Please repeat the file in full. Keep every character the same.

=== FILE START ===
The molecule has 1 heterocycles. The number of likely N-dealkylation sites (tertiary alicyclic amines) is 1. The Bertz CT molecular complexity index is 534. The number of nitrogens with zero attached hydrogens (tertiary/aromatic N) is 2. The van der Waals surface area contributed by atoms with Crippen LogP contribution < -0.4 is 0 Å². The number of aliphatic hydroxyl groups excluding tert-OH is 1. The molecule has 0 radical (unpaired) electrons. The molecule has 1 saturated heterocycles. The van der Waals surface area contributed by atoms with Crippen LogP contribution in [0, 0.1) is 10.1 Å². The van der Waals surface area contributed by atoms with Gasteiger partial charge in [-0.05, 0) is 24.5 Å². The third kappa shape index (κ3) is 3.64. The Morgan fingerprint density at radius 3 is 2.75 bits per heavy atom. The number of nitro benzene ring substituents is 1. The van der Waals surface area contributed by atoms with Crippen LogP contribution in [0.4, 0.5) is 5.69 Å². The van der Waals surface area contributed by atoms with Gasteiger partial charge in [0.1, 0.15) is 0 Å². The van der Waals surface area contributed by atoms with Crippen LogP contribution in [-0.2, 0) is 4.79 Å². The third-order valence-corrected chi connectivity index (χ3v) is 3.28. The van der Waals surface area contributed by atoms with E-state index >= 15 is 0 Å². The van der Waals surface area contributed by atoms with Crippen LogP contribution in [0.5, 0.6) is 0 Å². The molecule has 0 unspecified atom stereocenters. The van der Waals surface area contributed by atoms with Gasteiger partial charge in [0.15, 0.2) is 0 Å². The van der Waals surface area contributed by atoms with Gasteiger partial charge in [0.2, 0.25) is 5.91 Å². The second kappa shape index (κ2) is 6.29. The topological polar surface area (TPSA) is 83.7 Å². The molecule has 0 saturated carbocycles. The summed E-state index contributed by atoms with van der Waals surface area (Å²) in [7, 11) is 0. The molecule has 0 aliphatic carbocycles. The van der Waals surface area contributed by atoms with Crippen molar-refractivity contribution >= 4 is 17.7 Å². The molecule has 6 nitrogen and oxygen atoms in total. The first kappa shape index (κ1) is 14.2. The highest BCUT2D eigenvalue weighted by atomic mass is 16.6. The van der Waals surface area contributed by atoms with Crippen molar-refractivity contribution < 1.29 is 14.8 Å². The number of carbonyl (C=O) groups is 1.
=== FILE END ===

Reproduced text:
The molecule has 1 heterocycles. The number of likely N-dealkylation sites (tertiary alicyclic amines) is 1. The Bertz CT molecular complexity index is 534. The number of nitrogens with zero attached hydrogens (tertiary/aromatic N) is 2. The van der Waals surface area contributed by atoms with Crippen LogP contribution < -0.4 is 0 Å². The number of aliphatic hydroxyl groups excluding tert-OH is 1. The molecule has 0 radical (unpaired) electrons. The molecule has 1 saturated heterocycles. The van der Waals surface area contributed by atoms with Crippen LogP contribution in [0, 0.1) is 10.1 Å². The van der Waals surface area contributed by atoms with Gasteiger partial charge in [-0.05, 0) is 24.5 Å². The third kappa shape index (κ3) is 3.64. The Morgan fingerprint density at radius 3 is 2.75 bits per heavy atom. The number of nitro benzene ring substituents is 1. The van der Waals surface area contributed by atoms with Crippen LogP contribution in [0.4, 0.5) is 5.69 Å². The van der Waals surface area contributed by atoms with Gasteiger partial charge in [0.1, 0.15) is 0 Å². The van der Waals surface area contributed by atoms with Crippen LogP contribution in [-0.2, 0) is 4.79 Å². The third-order valence-corrected chi connectivity index (χ3v) is 3.28. The van der Waals surface area contributed by atoms with E-state index >= 15 is 0 Å². The van der Waals surface area contributed by atoms with Crippen LogP contribution in [0.5, 0.6) is 0 Å². The molecule has 0 unspecified atom stereocenters. The van der Waals surface area contributed by atoms with Gasteiger partial charge in [0.15, 0.2) is 0 Å². The van der Waals surface area contributed by atoms with Gasteiger partial charge in [0.2, 0.25) is 5.91 Å². The second kappa shape index (κ2) is 6.29. The topological polar surface area (TPSA) is 83.7 Å². The molecule has 0 saturated carbocycles. The summed E-state index contributed by atoms with van der Waals surface area (Å²) in [7, 11) is 0. The molecule has 0 aliphatic carbocycles. The van der Waals surface area contributed by atoms with Crippen molar-refractivity contribution >= 4 is 17.7 Å². The molecule has 6 nitrogen and oxygen atoms in total. The first kappa shape index (κ1) is 14.2. The highest BCUT2D eigenvalue weighted by atomic mass is 16.6. The van der Waals surface area contributed by atoms with Crippen molar-refractivity contribution < 1.29 is 14.8 Å². The number of carbonyl (C=O) groups is 1.